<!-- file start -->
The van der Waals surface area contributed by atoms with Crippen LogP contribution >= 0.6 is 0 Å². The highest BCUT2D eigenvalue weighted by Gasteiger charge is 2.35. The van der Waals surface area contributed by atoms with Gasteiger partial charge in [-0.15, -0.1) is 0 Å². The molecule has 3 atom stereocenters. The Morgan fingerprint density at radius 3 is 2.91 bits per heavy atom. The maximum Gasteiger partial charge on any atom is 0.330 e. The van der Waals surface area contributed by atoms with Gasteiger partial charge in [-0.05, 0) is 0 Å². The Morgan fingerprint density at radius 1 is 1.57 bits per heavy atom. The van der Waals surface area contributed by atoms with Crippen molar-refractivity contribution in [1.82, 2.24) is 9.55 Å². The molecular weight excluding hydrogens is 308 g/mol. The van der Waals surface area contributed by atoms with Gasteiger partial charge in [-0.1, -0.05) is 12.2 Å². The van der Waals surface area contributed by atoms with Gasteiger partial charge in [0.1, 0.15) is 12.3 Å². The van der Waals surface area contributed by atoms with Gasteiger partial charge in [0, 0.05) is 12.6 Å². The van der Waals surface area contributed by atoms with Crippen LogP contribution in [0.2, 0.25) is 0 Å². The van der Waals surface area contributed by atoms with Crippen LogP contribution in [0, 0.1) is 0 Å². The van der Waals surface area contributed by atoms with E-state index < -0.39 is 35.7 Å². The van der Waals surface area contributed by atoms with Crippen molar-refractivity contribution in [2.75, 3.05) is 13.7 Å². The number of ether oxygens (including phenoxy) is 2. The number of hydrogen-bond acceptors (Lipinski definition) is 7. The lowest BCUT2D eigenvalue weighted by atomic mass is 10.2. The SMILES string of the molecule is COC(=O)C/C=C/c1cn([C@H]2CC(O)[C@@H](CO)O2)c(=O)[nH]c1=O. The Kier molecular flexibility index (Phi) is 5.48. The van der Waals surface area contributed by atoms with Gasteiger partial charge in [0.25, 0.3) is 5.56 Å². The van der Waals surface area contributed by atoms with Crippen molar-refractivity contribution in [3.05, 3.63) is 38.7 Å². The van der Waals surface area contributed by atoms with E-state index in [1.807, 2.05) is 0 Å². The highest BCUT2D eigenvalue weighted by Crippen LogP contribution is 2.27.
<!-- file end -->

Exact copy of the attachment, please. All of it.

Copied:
The van der Waals surface area contributed by atoms with Crippen LogP contribution >= 0.6 is 0 Å². The highest BCUT2D eigenvalue weighted by Gasteiger charge is 2.35. The van der Waals surface area contributed by atoms with Gasteiger partial charge in [-0.15, -0.1) is 0 Å². The molecule has 3 atom stereocenters. The Morgan fingerprint density at radius 3 is 2.91 bits per heavy atom. The maximum Gasteiger partial charge on any atom is 0.330 e. The van der Waals surface area contributed by atoms with Gasteiger partial charge in [-0.05, 0) is 0 Å². The Morgan fingerprint density at radius 1 is 1.57 bits per heavy atom. The van der Waals surface area contributed by atoms with Crippen molar-refractivity contribution in [1.82, 2.24) is 9.55 Å². The molecular weight excluding hydrogens is 308 g/mol. The van der Waals surface area contributed by atoms with Gasteiger partial charge in [-0.1, -0.05) is 12.2 Å². The van der Waals surface area contributed by atoms with Gasteiger partial charge in [0.1, 0.15) is 12.3 Å². The van der Waals surface area contributed by atoms with Gasteiger partial charge in [0, 0.05) is 12.6 Å². The van der Waals surface area contributed by atoms with Crippen LogP contribution in [0.2, 0.25) is 0 Å². The van der Waals surface area contributed by atoms with Crippen LogP contribution in [0, 0.1) is 0 Å². The van der Waals surface area contributed by atoms with E-state index < -0.39 is 35.7 Å². The van der Waals surface area contributed by atoms with Crippen molar-refractivity contribution in [2.75, 3.05) is 13.7 Å². The number of ether oxygens (including phenoxy) is 2. The number of hydrogen-bond acceptors (Lipinski definition) is 7. The lowest BCUT2D eigenvalue weighted by atomic mass is 10.2. The SMILES string of the molecule is COC(=O)C/C=C/c1cn([C@H]2CC(O)[C@@H](CO)O2)c(=O)[nH]c1=O. The Kier molecular flexibility index (Phi) is 5.48. The van der Waals surface area contributed by atoms with Gasteiger partial charge in [0.25, 0.3) is 5.56 Å². The van der Waals surface area contributed by atoms with Crippen molar-refractivity contribution in [3.05, 3.63) is 38.7 Å². The van der Waals surface area contributed by atoms with E-state index in [1.807, 2.05) is 0 Å². The highest BCUT2D eigenvalue weighted by Crippen LogP contribution is 2.27.